MIAMI — Shoes. All sorts of shoes. There were purple and gold ones. And ones with the No. 8 scrawled on the back. And ones with No. 24.
Then there were the ones a few feet from Derrick Jones Jr., those that represented all he has felt since much of the world was stunned into an ocean of tears Sunday.
“I always had love for Kobe,” Jones said. “Growing up, I watched Kobe all the time. His are the only shoes I have worn to this day.”
Super Bowl week doesn’t stop other leagues from forging ahead. So while the Chiefs and 49ers continued preparing for Sunday’s encounter at Hard Rock Stadium, the NBA continued trying to deal with the death of Kobe Bryant by playing most games.
That meant the Heat and Celtics at AmericanAirlines Arena, where Boston prevailed 109-101.
Bryant was born in Philadelphia and, while he meant everything to so many players mimicking him as they grew up on playgrounds around the globe, he held a special place in the hearts of those from the Commonwealth.
He was one of them, and yet owned an unmatchable level of skill.
They could never be him but, oh, how they tried.
“I loved his killer mentality,” Jones said. “He treated every day in the gym and every game like it was his last. It’s a (trait) I take dearly — nothing is guaranteed. You never know what can happen.
“I didn’t have anyone looking at me coming out of college. I fought my way through this every day. I’m still fighting.”
You remember his short time at UNLV.
Prior to joining the program as a freshman in 2015-16, the NCAA requested that ACT scores recorded by Jones and other student-athletes from a particular testing site in Baltimore, Maryland, be investigated.
He was cleared to begin the season and averaged 11.5 points on 58.9 percent shooting and averaged 4.5 rebounds in 30 games before the call came.
He arrived to the world of professionals an undrafted free agent and much the same player Las Vegas knew.
In other words, he could jump from one coast to the next.
His nickname is Airplane Mode. You get the idea.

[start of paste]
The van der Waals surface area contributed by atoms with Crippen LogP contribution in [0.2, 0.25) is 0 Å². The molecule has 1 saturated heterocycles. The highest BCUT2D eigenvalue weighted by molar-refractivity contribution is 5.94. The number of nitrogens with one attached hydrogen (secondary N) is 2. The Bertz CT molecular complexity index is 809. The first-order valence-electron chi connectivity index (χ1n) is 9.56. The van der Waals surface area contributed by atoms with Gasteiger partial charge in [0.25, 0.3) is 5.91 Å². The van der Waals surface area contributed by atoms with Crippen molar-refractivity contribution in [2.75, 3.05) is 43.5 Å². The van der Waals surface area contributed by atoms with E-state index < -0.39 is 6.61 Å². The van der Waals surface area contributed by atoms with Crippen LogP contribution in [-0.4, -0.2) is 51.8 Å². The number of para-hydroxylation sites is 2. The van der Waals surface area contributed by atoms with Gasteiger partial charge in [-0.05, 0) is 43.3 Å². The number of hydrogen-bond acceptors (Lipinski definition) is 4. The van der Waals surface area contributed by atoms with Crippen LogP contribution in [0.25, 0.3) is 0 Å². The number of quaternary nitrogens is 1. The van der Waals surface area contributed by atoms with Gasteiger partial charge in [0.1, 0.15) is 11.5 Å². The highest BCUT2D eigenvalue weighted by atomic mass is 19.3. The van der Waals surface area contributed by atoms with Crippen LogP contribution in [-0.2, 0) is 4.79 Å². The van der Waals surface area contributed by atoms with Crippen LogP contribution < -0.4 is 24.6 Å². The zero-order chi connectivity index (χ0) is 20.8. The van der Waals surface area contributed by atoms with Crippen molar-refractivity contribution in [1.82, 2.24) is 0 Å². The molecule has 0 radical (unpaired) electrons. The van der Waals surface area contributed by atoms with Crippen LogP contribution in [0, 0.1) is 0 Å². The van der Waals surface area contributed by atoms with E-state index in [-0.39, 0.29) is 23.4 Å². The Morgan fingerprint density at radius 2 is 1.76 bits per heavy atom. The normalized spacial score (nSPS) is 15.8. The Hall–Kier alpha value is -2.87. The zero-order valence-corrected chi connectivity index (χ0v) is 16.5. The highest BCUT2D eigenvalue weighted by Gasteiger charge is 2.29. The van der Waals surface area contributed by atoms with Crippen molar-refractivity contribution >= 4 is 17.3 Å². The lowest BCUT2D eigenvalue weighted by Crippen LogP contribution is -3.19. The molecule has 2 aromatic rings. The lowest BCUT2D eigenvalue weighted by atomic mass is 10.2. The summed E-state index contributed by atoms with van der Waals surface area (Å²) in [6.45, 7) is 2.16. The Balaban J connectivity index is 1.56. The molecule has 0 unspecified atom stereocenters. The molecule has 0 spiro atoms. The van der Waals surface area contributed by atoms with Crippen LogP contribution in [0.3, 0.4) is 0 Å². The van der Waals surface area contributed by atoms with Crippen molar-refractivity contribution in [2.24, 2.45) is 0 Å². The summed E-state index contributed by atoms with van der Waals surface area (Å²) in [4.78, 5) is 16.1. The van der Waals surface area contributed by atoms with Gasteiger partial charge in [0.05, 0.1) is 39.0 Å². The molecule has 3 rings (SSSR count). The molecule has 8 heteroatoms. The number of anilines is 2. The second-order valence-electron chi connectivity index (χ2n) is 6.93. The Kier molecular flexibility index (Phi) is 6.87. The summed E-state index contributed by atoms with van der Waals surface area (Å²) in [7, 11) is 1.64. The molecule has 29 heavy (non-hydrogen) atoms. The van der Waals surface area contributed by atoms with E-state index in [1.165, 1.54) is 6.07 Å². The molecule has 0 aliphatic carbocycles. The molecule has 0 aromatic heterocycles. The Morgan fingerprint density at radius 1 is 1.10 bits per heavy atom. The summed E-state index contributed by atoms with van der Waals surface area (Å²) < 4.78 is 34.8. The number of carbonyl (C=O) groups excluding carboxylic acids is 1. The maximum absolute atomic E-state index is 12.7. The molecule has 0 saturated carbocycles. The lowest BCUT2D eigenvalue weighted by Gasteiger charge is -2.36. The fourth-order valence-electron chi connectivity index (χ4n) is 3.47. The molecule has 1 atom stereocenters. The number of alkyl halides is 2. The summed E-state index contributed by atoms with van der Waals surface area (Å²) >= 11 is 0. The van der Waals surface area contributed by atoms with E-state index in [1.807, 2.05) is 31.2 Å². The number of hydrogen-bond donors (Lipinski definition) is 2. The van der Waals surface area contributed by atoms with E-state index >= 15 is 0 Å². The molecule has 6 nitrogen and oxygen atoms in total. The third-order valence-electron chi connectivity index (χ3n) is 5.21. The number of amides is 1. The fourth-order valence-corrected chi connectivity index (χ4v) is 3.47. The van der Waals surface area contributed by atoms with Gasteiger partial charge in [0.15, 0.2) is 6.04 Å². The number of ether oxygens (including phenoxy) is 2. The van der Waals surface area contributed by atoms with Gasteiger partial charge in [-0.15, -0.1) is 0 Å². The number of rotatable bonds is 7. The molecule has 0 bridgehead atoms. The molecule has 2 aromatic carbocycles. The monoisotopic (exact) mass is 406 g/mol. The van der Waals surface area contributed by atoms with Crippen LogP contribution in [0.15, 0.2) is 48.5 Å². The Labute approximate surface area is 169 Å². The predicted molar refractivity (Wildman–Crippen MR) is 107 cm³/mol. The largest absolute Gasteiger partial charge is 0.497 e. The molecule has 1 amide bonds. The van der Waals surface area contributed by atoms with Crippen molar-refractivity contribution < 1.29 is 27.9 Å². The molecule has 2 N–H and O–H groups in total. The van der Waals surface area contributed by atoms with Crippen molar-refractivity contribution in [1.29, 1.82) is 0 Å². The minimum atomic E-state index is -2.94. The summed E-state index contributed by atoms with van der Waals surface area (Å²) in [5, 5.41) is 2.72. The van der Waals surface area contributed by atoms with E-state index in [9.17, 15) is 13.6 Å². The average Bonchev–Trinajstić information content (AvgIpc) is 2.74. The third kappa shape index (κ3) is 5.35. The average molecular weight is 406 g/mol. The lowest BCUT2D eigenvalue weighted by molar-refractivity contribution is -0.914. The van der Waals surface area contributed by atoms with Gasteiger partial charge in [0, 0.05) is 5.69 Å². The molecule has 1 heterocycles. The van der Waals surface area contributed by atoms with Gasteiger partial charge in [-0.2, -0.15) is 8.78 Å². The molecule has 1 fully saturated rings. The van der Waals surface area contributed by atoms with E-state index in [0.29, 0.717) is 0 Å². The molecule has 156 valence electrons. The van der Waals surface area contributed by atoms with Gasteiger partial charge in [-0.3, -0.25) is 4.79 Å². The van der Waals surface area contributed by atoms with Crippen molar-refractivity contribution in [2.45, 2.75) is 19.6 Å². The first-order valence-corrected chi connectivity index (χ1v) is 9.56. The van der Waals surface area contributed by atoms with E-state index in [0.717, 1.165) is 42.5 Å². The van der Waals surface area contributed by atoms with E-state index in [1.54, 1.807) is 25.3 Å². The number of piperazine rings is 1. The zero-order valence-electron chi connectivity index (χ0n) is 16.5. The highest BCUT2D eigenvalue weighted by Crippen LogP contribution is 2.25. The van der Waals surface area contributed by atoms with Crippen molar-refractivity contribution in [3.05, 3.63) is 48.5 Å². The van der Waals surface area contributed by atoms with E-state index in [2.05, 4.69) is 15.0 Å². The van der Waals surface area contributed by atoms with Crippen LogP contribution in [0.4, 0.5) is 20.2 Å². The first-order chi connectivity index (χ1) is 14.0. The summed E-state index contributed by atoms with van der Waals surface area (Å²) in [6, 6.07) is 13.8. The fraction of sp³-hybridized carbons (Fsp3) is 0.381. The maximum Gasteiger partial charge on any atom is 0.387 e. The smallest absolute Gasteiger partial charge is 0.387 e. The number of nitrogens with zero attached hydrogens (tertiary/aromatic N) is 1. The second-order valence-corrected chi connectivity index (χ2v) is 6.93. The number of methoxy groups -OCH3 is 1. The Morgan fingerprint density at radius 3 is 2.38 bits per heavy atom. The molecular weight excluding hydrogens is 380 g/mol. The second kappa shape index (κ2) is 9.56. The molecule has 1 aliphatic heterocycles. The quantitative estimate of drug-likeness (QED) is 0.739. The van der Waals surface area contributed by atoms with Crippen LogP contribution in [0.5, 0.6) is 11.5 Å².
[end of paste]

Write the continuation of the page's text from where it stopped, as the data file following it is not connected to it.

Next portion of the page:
But being the favorite in most any dunk contest — Jones is expected to compete in the NBA’s version for a second time during All-Star weekend — and owning remarkable athletic gifts weren’t going to help him stick.
So as he spent time with the Suns, much of it in the G-League, he came to understand what would.
He didn’t wait for opportunity. He created it at the defensive end, which is why Miami signed Jones to a two-year deal for $3.1 million and is now taking an even longer look as he prepares to become an unrestricted free agent following the season.
His importance is most felt by anchoring the team’s zone defense, his long arms able to close out on shooters and disrupt passing lanes, his quickness allowing him to climb into and bother some of the world’s best small forwards.
You try guarding Kawhi Leonard.
Must get stronger
Jones averages 8.3 points, 4.1 rebounds and is among the league’s 90th percentile when it comes to block percentage and steal percentage. But he still must get stronger, generously listed at 6-foot-6 and 210 pounds.
He could also make Miami’s decision about a new deal much easier by hitting more shots, given he’s at 22.8 percent on 3s.
Jones still looks the same, rail thin as ever, incredibly accommodating, thoughtful about his time with the Rebels and all that has happened since.
“I loved (UNLV) and still go back to Vegas every summer,” Jones said. “But I had just turned 19 when I left and was still acting like a high school kid. I had to learn how to be (a professional).
“I’ve always been more than an athlete, but I don’t mind if people call me just a dunker. I’m going to treat the game how it should be treated and play it how it should be played. Every day in the gym like it’s my last.”
Sounds like another player from Pennsylvania.
Contact columnist Ed Graney at firstname.lastname@example.org or 702-383-4618. He can be heard on “The Press Box,” ESPN Radio 100.9 FM and 1100 AM, from 7 a.m. to 10 a.m. Monday through Friday. Follow @edgraney on Twitter.